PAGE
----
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The Week That Was: Can the NFL protect players from themselves?

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The Week That Was: Can the NFL protect players from themselves?

Here is what you need to know on this Sunday, August 25, four days before the Redskins finish up their preseason against the Bucs.

That Was The Week That Was

—Yeah, it’s dumb for the NFL to fine RG3 $10,000 for wearing an “Operation Patience” T-shirt during warmups before last Monday night’s preseason game. But here’s the thing—if the league doesn’t control what players wear on the field you could see all kinds of shirts with all kinds of messages out there. There could be ads, personal statements, political statements, slogans of highly questionable taste, and the like. The NFL just needs to have a zero-tolerance policy over non-conforming apparel. The players have plenty of time during the week to express themselves.

—The story of London Fletcher’s concussion and him talking about getting his “bell run” has led some to talk about what more the NFL can do to convince players to take head injuries more seriously. But it’s possible that the league has done nearly all it can do. You can’t do much to protect players who don’t want to protect themselves. If you are designing a cruise ship, you can only make the railing around the deck so high. If passengers are determined to climb on it and play around or jump in the ocean there isn’t much you can do. All you can do is take reasonable precautions, i. e. build a railing that prevents anyone from accidentally going overboard, and hope for the best from there.

—I’m not sure that Chris Thompson was ever on the bubble, not even after he fumbled for the second time in two games in the third quarter. But if he was, a pair of events moved him off of it and into the “nearly safe” category. The first was the knee injury that knocked Richard Crawford, who was set to be the team’s top punt returner, out for the season. The second was Thompson’s own 31-yard punt return later in the game. Problem created then problem solved.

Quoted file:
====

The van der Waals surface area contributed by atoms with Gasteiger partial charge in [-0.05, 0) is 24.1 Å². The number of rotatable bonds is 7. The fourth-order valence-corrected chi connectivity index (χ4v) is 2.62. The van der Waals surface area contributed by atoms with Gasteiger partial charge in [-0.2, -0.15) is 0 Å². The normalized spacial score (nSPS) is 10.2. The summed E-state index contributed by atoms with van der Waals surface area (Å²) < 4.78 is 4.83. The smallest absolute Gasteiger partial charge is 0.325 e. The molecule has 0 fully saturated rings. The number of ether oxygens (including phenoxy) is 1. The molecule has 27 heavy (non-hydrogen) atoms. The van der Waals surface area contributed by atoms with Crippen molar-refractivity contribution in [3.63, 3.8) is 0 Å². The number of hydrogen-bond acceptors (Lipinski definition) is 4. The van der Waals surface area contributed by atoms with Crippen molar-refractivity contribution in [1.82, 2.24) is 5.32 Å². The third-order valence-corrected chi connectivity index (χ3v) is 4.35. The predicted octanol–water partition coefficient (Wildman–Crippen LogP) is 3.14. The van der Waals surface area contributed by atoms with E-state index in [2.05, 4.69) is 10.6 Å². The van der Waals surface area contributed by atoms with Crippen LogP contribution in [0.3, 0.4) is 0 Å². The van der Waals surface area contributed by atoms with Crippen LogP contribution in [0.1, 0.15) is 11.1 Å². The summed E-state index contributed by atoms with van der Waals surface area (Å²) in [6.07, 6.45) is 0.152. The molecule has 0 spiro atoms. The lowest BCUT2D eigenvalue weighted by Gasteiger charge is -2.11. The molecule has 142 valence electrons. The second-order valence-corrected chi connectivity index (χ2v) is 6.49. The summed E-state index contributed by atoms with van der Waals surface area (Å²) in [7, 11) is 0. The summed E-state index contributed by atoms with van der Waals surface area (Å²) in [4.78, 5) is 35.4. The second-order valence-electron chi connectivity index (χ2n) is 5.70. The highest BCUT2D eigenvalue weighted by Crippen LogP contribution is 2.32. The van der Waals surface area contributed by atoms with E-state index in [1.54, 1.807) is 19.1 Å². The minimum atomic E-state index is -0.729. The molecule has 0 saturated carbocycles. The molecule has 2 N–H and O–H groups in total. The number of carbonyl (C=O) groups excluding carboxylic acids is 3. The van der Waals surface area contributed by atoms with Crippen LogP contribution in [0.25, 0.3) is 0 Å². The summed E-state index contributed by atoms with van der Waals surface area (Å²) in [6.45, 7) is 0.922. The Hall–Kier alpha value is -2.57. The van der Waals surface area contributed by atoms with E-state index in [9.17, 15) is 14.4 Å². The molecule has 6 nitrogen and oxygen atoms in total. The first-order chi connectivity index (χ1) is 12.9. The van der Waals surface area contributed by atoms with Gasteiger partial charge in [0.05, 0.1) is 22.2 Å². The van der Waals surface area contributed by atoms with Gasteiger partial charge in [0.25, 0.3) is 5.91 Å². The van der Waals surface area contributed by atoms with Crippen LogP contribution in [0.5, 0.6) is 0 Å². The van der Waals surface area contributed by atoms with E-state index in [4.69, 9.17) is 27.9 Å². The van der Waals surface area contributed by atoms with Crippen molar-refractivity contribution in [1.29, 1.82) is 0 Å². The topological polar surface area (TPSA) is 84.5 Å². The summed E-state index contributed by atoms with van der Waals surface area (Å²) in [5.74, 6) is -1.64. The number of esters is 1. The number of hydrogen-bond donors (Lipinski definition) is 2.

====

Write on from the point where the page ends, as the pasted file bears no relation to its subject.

—It was good to see Roy Helu Jr. running strong, picking up 70 yards on 13 carries. It was not good to see him still in the game carrying the ball in the third quarter. I’m not sure the “injury prone” label fits him—he didn’t miss a game due to injury in four years at Nebraska—but there’s no sense in tempting fate when he’s obviously ready to play

—Nick Barnett made his Redskins debut after the defensive starters exited the game in the second quarter. If you blinked you missed it; the veteran played just 16 snaps and registered one tackle. Still, he is likely to be on the 53-man roster as experience counts at inside linebacker.

—NFL teams have to cut down to a maximum of 75 players by 4 p.m. on Tuesday. Although we might hear about one or two cuts prior to that time, look to hear about the Redskins’ cuts right near the deadline. Mike Shanahan will sometimes wait until after practice on the cut down date ends before going in and submitting the waiver requests to the league.

In case you missed it

Here are links to all 37 Redskins posts from the past week from here and CSNwashington.com.

Sunday 08.18

Monday 08.19

Tuesday 08.20

Wednesday 08.21

Thursday 08.22

Friday 08.23

Saturday 08.24

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You probably don't realize how effective Kirk Cousins is as a runner

You probably don't realize how effective Kirk Cousins is as a runner

Back at the 2012 NFL Combine, Kirk Cousins ran his 40-yard dash in 4.84 seconds.

Now, as far as QB 40-yard dashes go, that's not a bad number at all, but it's definitely not blazing, either. Defensive lineman Fletcher Cox, for example, ran his in 4.77 seconds that same year (while weighing 84 pounds heavier than the Michigan State signal caller), and 13 out of the 20 passers invited to the event topped Cousins' time.

That, plus the facts that Cousins isn't physically imposing and he clearly prefers to operate within the safe confines of the pocket, would lead you to believe that he's not much of a threat as a runner. But a stat — and this stat is far from an advanced one or a hidden one — indicates otherwise.

MORE: PLAYING OVER/UNDER ON SOME KEY KIRK COUSINS STATS

Over the last two seasons, Cousins has the third-most rushing touchdowns amongst quarterbacks. Cam Newton has 15 (not surprising), Tyrod Taylor checks in with 10 (also not surprising), and then there's Cousins, who rushed for nine scores in 2015 and 2016, which is good enough for a bronze medal on this particular podium (that's quite surprising).